[theora] <video/> and cross site scripting policy.
jonas at sicking.cc
Fri Nov 7 19:21:39 PST 2008
Jonas Sicking wrote:
> == Enabling Access-Control means that private data is leaked!
> I also wanted to correct some misunderstandings in how Access-Control
> works. It would be 100% safe for a bank site on the internet to put a
> video on their server and send 'Access-Control-Allow-Origin:*' for their
> whole site.
> Access-Control has two "modes": public and private. When in public mode
> the browser won't send any cookies or authorization headers, or add
> anything else to the request that identifies the user. So it knows that
> whatever its getting is something that anyone could get using wget. With
> the exception for things living on firewalled intranets.
> When Access-Control is in private mode it does send cookies and auth
> headers as normal. However, it requires that the site adds the header
> 'Access-Control-Allow-Credentials:true' to the response, otherwise
> access to the returned data will be denied. Additionally, in private
> mode the '*' value for Access-Control-Allow-Origin is not allowed to
> protect against bad caching in proxies.
> So if a bank on the internet adds 'Access-Control-Allow-Origin:*' to all
> responses, this will never allow user-private bank statements to be read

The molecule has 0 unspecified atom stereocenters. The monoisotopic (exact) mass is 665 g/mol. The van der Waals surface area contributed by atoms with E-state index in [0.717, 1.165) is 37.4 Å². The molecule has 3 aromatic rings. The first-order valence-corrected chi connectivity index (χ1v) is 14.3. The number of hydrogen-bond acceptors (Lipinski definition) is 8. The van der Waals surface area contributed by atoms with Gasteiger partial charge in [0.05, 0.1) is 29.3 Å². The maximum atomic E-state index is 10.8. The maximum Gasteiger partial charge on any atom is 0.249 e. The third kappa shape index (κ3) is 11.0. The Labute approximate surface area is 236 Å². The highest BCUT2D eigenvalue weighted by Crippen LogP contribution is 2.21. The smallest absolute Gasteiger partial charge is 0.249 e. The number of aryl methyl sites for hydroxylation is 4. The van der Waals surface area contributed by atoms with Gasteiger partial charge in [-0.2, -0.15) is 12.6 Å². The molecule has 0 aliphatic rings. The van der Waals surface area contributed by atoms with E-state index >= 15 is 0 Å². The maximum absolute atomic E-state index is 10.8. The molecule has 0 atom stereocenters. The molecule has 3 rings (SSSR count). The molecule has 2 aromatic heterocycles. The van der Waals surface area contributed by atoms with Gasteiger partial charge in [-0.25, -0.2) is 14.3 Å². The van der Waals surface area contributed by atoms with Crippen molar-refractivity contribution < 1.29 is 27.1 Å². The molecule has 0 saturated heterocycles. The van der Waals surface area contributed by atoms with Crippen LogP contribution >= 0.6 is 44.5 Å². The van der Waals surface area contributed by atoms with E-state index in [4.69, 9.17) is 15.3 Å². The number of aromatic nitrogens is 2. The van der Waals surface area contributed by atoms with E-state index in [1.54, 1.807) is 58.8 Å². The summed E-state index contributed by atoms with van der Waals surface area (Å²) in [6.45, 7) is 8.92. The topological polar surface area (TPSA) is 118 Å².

> by other sites.
> In other words, deployment of Access-Control for public data is safe for
> all servers on the internet. You do not need to separate your private
> data from your public data.
> It is a bit trickier for intranet sites. This is unfortunate, and the
> current version of Access-Control doesn't solve this in an ideal way.
Oh, there was one thing that I forgot to mention regarding Access-Control.
There was concern expressed regarding the "Origin" header getting
stripped, like the "Referer" [sic] header often is today.
This is somewhat less likely to happen than for Referer. The reason
Referer often is stripped is that it can contain actual private data.
For example if the page
"http://intranet.yahoo.com/hostile-takeovers/google.html" contains a
link to the google homepage, the whole URI of that page would be sent to
the google servers.
This is more than a theoretical problem. Especially query parameters can
contain sensitive information. In the case of a page that is the result
of a form submission the URI can contain whole messages that are then
leaked through the "Referer" header if the user clicks anywhere on the
result-page of the submission.
Additionally, in the case of public data it doesn't matter that the
"Origin" header is stripped. If i'm placing a public video on my site
and want to enable sharing I'll just add "Access-Control-Allow-Origin:*"
to the resources I want to share (possibly the whole server through a
global configuration). This header will be sent back to the browser
which will grant permission, no matter if the server received the
"Origin" header or if it was stripped by a proxy.
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